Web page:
Even with six chickens, we don’t get many eggs. Two of the hens aren’t laying at all: the Brown Legger, at seven years old, is well into henopause; and Miss Black, much the younger, is hinting at becoming broody and lately finds more interest in plopping herself down on the other hens’ eggs in the hope of hatching one. (That will never happen, as we have no rooster, but try explaining that to Miss Black.)

Miss Red and Daisy are probably both laying eggs…somewhere. The conundrum comes with trying to locate them. Although we keep the hens inside their fenced-in run until 11 a.m. every day, giving them ample time to lay their eggs in the official nest boxes provided for them, more often than not they “hold it” until later.

Occasionally, one of the hens must be in dire enough need to use a nest box, which is always cause for great celebration on our part.

This egg was laid by either Miss Red or Daisy, we know, since Marty the Ameraucana lays blue-green eggs and Lylie the Buff Orpington, though indeed a brown egg-layer, has no desire to lower her standards by utilizing one of the metal boxes. Ever.

When we open the door to the run every morning, all six hens dash out like parolees finally being released from prison after serving 24 years of their 25-year sentence. Once they clear the doorway, at least five of the six make a beeline along the driveway and head for the piles of oak leaves, dirt and other plant debris they spend much of their day kicking around in search of insects and other delectables. Sometimes Lylie joins them. Other times she runs like the dickens to her egg-laying spot du jour, wherever that might be at any certain period.

It’s tough to find secret nests any time of the year, but right now with the property thick with wildflowers tall enough to touch the hem of Farmer John’s t-shirt,

it’s even more difficult.

We did spy Miss Red in a prone position amongst the flowers not long ago, mumbling soft babbling brook sounds that signal deep concentration of the egg-laying matter at hand. A short while later, John went back to the spot thinking he’d gather her egg – and arrived just in time to see a rat snake slither away, it’s belly (or whatever it is that snakes have) no doubt full of that egg.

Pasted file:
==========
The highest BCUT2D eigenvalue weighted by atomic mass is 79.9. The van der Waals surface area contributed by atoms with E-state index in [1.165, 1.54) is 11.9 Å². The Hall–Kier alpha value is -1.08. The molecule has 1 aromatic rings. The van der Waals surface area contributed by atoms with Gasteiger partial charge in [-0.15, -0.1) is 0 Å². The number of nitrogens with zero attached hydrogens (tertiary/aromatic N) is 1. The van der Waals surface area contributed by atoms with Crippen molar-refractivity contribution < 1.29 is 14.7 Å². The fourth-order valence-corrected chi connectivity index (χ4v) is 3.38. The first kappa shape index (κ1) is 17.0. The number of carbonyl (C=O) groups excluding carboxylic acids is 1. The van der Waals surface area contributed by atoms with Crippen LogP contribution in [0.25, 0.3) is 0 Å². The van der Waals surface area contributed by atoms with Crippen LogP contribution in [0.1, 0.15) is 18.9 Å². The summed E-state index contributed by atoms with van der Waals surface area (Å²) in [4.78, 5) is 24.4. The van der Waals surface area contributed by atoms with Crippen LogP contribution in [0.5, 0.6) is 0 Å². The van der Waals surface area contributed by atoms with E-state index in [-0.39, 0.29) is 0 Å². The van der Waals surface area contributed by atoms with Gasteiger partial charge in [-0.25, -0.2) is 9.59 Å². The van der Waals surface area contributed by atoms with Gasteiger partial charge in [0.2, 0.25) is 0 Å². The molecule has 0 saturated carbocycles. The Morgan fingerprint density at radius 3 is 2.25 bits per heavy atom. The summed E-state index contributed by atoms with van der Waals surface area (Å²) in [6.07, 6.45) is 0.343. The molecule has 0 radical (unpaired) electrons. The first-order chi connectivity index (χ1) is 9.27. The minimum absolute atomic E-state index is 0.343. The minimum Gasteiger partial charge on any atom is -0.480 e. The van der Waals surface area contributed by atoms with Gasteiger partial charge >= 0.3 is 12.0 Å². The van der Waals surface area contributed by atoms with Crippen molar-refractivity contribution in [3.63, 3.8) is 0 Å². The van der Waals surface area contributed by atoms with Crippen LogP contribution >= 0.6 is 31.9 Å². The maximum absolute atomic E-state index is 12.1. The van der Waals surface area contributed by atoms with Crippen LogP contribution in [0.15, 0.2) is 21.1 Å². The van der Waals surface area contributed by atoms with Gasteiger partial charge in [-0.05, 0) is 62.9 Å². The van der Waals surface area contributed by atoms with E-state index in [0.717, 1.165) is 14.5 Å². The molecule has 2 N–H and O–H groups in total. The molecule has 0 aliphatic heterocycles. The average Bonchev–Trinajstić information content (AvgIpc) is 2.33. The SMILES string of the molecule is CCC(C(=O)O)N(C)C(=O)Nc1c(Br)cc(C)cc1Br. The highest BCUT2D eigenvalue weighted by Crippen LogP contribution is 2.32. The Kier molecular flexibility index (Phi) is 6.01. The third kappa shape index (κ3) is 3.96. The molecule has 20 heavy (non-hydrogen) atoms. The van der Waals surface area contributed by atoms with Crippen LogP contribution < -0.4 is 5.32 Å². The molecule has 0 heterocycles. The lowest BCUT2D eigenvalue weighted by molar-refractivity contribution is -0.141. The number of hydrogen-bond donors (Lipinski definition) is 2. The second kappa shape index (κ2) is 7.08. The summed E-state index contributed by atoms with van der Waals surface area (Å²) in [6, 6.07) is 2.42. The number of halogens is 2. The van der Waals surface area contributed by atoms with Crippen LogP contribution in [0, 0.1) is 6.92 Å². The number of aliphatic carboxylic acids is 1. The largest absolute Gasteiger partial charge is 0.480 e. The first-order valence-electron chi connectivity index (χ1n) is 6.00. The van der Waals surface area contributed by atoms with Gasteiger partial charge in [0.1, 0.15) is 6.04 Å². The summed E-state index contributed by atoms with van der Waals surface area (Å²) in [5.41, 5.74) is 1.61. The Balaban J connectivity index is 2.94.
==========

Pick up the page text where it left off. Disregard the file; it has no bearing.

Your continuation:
Fortunately, Lylie has made it easy on us recently by choosing a large rosemary bush in front of the house as her preferred nesting spot. Lylie is a big girl, yet she somehow shimmies way underneath the plant to do her business.

It’s cooler under there, I imagine, and gives her a sense of being hidden. The thing is, though, once a hen gets into the somewhat trancelike state of laying an egg, if interrupted by the threat of someone or something getting too close, she impulsively lets out a sharp staccato yelp. That little yelp was what gave Lylie’s latest secret nesting spot away.

John had heard her there already, and told me about it some time ago. Still, one day when I was carrying a load of heirloom tomatoes to the house, Lylie’s sudden “Er!” startled me so much, I almost dropped the crate. After that, I kept watch, determined to get that darned egg as soon as Lylie wandered off.

That’s the thing about hens, too. While they might be mostly silent during the egg-laying process, they more than make up for it afterwards. It’s no wonder snakes find the eggs so quickly. A freshly laid egg is cause for even more boisterous rejoicing by the hen than by the potential egg eater.

When I heard Lylie crowing to the world that she’d laid her egg, I headed immediately to the bush. And there it was.

John wondered aloud if Lylie might be rosemary-scented after the ordeal. I wouldn’t be surprised. This egg’s shell, however, being the miraculous thing it is, had already hardened and was no more filled with the essence of rosemary than the egg we’d gotten from the metal henhouse nest box a couple days earlier.

Too bad, really. Imagine the frittata you could make with an egg like that.

* * *

Here’s what we’ll have for you at the farm stand on Wednesday (and don’t forget – street parking is available on Bell Avenue, if we run out of spaces in the Asian Center’s parking lot!):

Tomatoes galore — Early Girls, big slicing Bella Rosa, heirloom Cherokee Purple (lots of them this week!), Italian Bolseno, French Tomande; two varieties of cherry tomatoes; loads of summer squash – yellow squash, Zephyr, zucchini and some pattypan; two varieties of Asian cucumbers; Red Lasoda potatoes; fresh elephant garlic; bunches of basil; bunches of purple beets, and a few bunches of golden beets; super sweet Yellow Granex onions, Red Burgundy onions; heirloom “Rattlesnake” green beans; white bell peppers; and some bunches of chard.

**There’s a decent chance of rain for Wednesday, but we’ll still be there, like always. Even if it rains in the morning, don’t let that prevent you from coming later – we have plenty of most things to last until 2:00!

Jo Dwyer
Angel Valley Organic Farm